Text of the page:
by Emma Bott
To a lot of people, Labour Day is the last weekend of summer. What many people don’t realize is that Labour Day is meant to celebrate the accomplishments of workers and the labour movement (such as an eight-hour workday) and is linked with International Worker’s Day. The dates of these celebrations occur on different days depending on the country; the United States and Canada celebrate it on the first Monday in September, and other places celebrate as the first of May, known as May Day. May Day is even acknowledged in North America; this past May Day saw marches in Washington D.C., Maryland, and Virginia about how harsh immigration policies affect the labour force. Labour Day in Canada is almost as old as Canada is a country. 145 years ago, Labour Day was started in Toronto. The first labour day rally in Canada was a parade staged in support of Toronto Typological Union’s strike for a 58-hour work week.
Nowadays, the length of our workdays is the not the main concern of workers and the labour movement. Adequate pay and compensation for work done are part of a large debate taking place, and it begs the question of whether or not minimum wage provides enough for people to survive or if it can fully support someone. The ideal is that minimum wage ensures citizens of a country a basic quality of life. A commonly held view is that minimum wage shouldn’t be used to support yourself but should be used to supplement your main source of income, as is the case for most students and teenagers. The issue of minimum wage is still prevalent no matter how strong the economy is or how many jobs are available. High housing costs are a problem that makes minimum wage an issue. If we’re being honest, most places are not affordable on minimum wage. If there is no housing, there will be no workers. In areas where housing is expensive, people who work minimum wage jobs will move away. Affordable housing and minimum wage are two issues that are linked together to create a whole new issue. The cost of accommodation varies across different cities.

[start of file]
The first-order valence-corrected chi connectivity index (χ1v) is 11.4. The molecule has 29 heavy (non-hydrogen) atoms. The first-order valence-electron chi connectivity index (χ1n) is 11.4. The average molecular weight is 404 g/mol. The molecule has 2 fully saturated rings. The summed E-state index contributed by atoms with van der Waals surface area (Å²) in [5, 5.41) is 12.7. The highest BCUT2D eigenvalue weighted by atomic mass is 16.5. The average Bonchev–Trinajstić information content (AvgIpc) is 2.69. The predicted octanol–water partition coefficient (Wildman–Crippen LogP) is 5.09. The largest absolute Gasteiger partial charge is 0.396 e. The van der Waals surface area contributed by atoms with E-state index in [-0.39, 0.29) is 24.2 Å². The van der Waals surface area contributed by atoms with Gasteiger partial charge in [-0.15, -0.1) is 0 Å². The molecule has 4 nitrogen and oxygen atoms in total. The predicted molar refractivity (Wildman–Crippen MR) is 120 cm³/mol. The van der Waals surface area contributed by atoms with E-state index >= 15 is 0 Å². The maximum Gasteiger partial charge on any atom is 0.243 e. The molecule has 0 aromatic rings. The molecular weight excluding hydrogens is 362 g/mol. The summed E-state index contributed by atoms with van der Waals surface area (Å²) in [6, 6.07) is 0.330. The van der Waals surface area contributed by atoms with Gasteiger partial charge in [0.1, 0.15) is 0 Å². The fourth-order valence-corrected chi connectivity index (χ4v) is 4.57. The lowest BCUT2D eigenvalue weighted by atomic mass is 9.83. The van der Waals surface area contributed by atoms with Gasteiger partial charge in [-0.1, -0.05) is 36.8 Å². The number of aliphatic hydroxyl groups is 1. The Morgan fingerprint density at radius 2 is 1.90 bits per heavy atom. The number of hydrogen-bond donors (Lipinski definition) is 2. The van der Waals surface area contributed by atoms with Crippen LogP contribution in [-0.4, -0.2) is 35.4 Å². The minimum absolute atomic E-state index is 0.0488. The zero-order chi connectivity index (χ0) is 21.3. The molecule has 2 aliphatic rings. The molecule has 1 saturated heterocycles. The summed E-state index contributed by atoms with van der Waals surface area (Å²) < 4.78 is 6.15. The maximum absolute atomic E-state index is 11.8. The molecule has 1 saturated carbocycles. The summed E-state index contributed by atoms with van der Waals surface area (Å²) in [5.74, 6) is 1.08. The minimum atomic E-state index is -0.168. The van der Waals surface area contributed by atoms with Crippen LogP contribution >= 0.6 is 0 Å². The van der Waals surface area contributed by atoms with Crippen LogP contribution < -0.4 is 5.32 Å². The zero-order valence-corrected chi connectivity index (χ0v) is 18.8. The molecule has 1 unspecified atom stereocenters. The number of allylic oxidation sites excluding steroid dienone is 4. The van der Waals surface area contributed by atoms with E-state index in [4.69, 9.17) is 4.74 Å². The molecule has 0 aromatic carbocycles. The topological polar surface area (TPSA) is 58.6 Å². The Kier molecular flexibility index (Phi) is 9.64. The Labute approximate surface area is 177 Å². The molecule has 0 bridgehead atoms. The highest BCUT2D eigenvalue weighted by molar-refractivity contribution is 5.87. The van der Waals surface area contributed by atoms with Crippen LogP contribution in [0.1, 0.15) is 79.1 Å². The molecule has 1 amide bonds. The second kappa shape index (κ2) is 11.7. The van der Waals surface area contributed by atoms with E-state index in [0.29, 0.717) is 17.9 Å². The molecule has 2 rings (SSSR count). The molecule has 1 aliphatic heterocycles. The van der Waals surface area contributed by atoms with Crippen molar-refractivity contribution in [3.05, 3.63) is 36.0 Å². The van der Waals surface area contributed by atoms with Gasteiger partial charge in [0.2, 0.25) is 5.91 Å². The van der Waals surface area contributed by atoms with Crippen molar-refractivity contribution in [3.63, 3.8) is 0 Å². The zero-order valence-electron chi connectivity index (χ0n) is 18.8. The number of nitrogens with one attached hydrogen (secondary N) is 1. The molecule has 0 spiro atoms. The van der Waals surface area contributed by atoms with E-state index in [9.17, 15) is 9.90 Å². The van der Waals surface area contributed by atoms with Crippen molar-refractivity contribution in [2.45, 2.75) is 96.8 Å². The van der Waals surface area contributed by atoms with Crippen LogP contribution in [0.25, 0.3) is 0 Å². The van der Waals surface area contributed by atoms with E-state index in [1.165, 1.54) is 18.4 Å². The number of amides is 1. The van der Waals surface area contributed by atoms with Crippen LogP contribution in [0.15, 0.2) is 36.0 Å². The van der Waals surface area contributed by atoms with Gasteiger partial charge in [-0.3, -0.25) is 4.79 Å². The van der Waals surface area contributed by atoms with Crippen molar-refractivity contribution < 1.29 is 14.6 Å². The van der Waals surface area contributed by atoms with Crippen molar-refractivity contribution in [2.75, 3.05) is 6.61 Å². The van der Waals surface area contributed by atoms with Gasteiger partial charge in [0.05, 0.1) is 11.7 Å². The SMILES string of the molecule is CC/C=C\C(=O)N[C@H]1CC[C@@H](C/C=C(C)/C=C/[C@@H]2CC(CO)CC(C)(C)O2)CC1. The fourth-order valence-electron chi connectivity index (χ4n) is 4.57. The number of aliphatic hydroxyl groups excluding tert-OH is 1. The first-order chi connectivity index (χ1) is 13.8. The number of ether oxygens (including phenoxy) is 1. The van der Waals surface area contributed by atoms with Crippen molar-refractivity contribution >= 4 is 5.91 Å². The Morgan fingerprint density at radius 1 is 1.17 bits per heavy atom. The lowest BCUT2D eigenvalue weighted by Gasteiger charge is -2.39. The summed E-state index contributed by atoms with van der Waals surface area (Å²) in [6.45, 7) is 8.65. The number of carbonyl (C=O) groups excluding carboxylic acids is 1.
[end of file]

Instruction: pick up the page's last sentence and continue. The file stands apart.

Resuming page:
Victoria has an annual rally at the British Columbia legislature. It is hosted by the Victoria Labour Council. The rally is attended by Union and Business leaders as well as politicians. What makes minimum wage a concern in Victoria is that Victoria is the third most expensive housing market in BC. Dozens of cities across Canada hosted rallies and picnics. Winnipeg hosted a rally back in May to support workers’ rights.
As of August 1, 2017 (according to the Retail Council of Canada), Nunavut and Alberta have the highest minimum wage of $12.20/hour, followed by the Northwest territories at 12.50/hour. Next comes Ontario at $11.40/hour and Yukon at $11.32/hour. Quebec and Prince Edward Island both have minimum wages of $11.25, followed by Manitoba and New Brunswick at $11.00. Nova Scotia and British Columbia both have minimum wages of $10.85/hour. Of all the provinces, Saskatchewan has the lowest minimum wage of $10.72/hour.